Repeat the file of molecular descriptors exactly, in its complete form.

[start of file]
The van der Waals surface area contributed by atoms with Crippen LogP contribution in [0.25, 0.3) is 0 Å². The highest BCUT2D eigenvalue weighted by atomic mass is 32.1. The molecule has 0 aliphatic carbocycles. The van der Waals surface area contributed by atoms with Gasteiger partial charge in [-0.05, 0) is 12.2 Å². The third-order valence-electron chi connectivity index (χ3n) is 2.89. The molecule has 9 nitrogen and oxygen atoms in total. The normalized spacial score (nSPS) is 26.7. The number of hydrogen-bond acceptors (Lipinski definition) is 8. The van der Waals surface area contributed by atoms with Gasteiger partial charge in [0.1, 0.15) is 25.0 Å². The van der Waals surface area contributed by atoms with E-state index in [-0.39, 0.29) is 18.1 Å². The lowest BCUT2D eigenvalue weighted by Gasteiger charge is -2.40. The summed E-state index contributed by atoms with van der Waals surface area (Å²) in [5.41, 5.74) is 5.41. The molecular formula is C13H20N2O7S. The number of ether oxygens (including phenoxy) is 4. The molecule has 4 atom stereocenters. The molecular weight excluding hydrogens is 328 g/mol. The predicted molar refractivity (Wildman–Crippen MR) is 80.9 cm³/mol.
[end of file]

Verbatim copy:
The van der Waals surface area contributed by atoms with Crippen LogP contribution in [0.25, 0.3) is 0 Å². The highest BCUT2D eigenvalue weighted by atomic mass is 32.1. The molecule has 0 aliphatic carbocycles. The van der Waals surface area contributed by atoms with Gasteiger partial charge in [-0.05, 0) is 12.2 Å². The third-order valence-electron chi connectivity index (χ3n) is 2.89. The molecule has 9 nitrogen and oxygen atoms in total. The normalized spacial score (nSPS) is 26.7. The number of hydrogen-bond acceptors (Lipinski definition) is 8. The van der Waals surface area contributed by atoms with Gasteiger partial charge in [0.1, 0.15) is 25.0 Å². The van der Waals surface area contributed by atoms with E-state index in [-0.39, 0.29) is 18.1 Å². The lowest BCUT2D eigenvalue weighted by Gasteiger charge is -2.40. The summed E-state index contributed by atoms with van der Waals surface area (Å²) in [5.41, 5.74) is 5.41. The molecular formula is C13H20N2O7S. The number of ether oxygens (including phenoxy) is 4. The molecule has 4 atom stereocenters. The molecular weight excluding hydrogens is 328 g/mol. The predicted molar refractivity (Wildman–Crippen MR) is 80.9 cm³/mol.